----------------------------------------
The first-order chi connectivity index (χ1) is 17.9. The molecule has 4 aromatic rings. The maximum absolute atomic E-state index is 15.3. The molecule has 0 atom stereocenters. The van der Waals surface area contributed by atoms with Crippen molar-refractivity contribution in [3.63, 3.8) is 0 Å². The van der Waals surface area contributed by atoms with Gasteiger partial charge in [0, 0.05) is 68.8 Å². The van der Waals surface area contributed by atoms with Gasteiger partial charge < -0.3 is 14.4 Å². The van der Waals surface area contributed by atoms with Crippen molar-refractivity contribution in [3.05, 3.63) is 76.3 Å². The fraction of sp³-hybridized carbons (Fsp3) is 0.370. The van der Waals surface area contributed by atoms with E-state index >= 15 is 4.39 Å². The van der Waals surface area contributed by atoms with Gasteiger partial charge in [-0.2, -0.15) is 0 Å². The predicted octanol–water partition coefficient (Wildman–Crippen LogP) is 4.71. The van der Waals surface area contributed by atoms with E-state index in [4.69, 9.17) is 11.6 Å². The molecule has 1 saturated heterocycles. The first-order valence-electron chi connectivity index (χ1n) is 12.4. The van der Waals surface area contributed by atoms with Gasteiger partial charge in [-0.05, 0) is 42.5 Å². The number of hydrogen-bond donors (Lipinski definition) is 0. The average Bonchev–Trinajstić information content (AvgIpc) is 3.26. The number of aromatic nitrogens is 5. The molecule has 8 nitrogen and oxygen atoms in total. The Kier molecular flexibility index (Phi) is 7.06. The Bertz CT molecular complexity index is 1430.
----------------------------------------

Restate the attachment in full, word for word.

The first-order chi connectivity index (χ1) is 17.9. The molecule has 4 aromatic rings. The maximum absolute atomic E-state index is 15.3. The molecule has 0 atom stereocenters. The van der Waals surface area contributed by atoms with Crippen molar-refractivity contribution in [3.63, 3.8) is 0 Å². The van der Waals surface area contributed by atoms with Gasteiger partial charge in [0, 0.05) is 68.8 Å². The van der Waals surface area contributed by atoms with Gasteiger partial charge < -0.3 is 14.4 Å². The van der Waals surface area contributed by atoms with Crippen molar-refractivity contribution in [3.05, 3.63) is 76.3 Å². The fraction of sp³-hybridized carbons (Fsp3) is 0.370. The van der Waals surface area contributed by atoms with E-state index >= 15 is 4.39 Å². The van der Waals surface area contributed by atoms with Gasteiger partial charge in [-0.2, -0.15) is 0 Å². The predicted octanol–water partition coefficient (Wildman–Crippen LogP) is 4.71. The van der Waals surface area contributed by atoms with E-state index in [4.69, 9.17) is 11.6 Å². The molecule has 1 saturated heterocycles. The first-order valence-electron chi connectivity index (χ1n) is 12.4. The van der Waals surface area contributed by atoms with Gasteiger partial charge in [-0.05, 0) is 42.5 Å². The number of hydrogen-bond donors (Lipinski definition) is 0. The average Bonchev–Trinajstić information content (AvgIpc) is 3.26. The number of aromatic nitrogens is 5. The molecule has 8 nitrogen and oxygen atoms in total. The Kier molecular flexibility index (Phi) is 7.06. The Bertz CT molecular complexity index is 1430.